ST. PAUL, Minn. — The Center for Victims of Torture™ (CVT) today announces the opening of a new healing center in Dabat, Ethiopia, which serves refugees living in the Alemwach refugee site. This project allows CVT counselors and physiotherapists to bring rehabilitative care to Eritrean refugees who have relocated to Alemwach, which is located in the Amhara region of Ethiopia. The move to Alemwach was necessary for refugees living in the camps in Tigray once active armed conflict broke out in the region in late 2020.
CVT already has a decade-long history of extending rehabilitative care to Eritrean refugees who were living in the Mai Ayni and Adi Harush camps in the Tigray region. When violence began in Tigray, thousands of the Eritrean refugees, along with internally displaced persons (IDPs) and some CVT staff, relocated to the Alemwach camp in order to escape the armed conflict. This was a difficult journey and a difficult time, and many people experienced violence and deeply traumatic experiences as they made the move. Former clients reported experiencing re-traumatization, so the CVT Ethiopia team knew that the need for mental health and psychosocial support (MHPSS) was very high.
“People told us that they experienced robbery and extortion by smugglers, as well as sexual violence while they made their way to Amhara,” said Firew Kefyalew Mekonnen, country director, CVT Ethiopia. “We knew we needed to find a way to support these people and reestablish a strong program of care.”
The United Nations estimates that 22,000 Eritrean refugees are now living in Alemwach, and over the past year, the CVT Ethiopia team assessed that the need for interdisciplinary care was high. The team made plans to bring trauma-informed counseling and physiotherapy to the area, and began setting up a new center in Dabat. Once CVT staff established the site, they began spreading the word within the refugee community to raise awareness of the symptoms people experience after trauma, and about the care that CVT provides, as well as administering psychological first aid to people who were in crisis.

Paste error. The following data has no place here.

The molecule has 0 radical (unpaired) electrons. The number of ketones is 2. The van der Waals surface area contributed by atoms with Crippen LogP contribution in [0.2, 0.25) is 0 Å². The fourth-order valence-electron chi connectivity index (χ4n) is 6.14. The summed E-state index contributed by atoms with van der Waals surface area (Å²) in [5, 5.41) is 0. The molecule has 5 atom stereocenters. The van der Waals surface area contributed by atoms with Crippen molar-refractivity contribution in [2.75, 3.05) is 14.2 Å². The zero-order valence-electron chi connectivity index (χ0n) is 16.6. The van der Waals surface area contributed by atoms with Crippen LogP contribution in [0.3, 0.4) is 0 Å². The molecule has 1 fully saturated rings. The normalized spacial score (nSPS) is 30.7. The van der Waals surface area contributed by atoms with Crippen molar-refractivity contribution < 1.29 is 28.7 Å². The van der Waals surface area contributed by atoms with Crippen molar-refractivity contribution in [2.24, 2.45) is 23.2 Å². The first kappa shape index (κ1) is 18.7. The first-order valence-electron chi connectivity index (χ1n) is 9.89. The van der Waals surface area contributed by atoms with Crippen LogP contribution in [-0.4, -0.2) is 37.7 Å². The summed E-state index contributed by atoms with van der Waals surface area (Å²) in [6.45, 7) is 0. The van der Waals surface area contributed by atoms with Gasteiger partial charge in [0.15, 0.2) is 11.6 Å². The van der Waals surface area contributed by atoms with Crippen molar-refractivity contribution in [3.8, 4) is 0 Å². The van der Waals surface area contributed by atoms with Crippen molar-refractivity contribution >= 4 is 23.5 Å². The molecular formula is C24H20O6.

Starting in mid-January, the team at the new CVT Dabat center began providing intensive mental health counseling and physiotherapy to clients in group sessions. The sessions incorporate education about the symptoms of trauma, and the connection between the body and the mind. Clients work in a group setting to gain coping skills and process their experiences, grief and losses. According to Alemu Lemma, zonal manager, CVT Dabat, “Once we let people know that psychosocial support will help them feel better about themselves and about their lives and futures, people tell us they begin to see hope.” Alemu emphasized that “With tools to help cope with trauma, and with hope, people begin rebuilding their lives.”
“In a recent visit I made to Ethiopia, I was able to see the care that goes into an expansion project like this,” said Dr. Simon Adams, CVT president and CEO. “Being able to establish a new trauma-focused rehabilitative care center in Ethiopia during a time of armed conflict is a remarkable accomplishment. I am proud of the CVT Ethiopia team, and I am grateful that more support is now available to this extremely vulnerable and traumatized Eritrean refugee population. This type of expansion is necessary for the needs of people in the region, and demonstrates how mental health care can be integrated into an emergency humanitarian response.”
The Center for Victims of Torture is a nonprofit organization with offices in Ethiopia, Iraq, Jordan, Kenya, Uganda, United States and additional project sites around the world.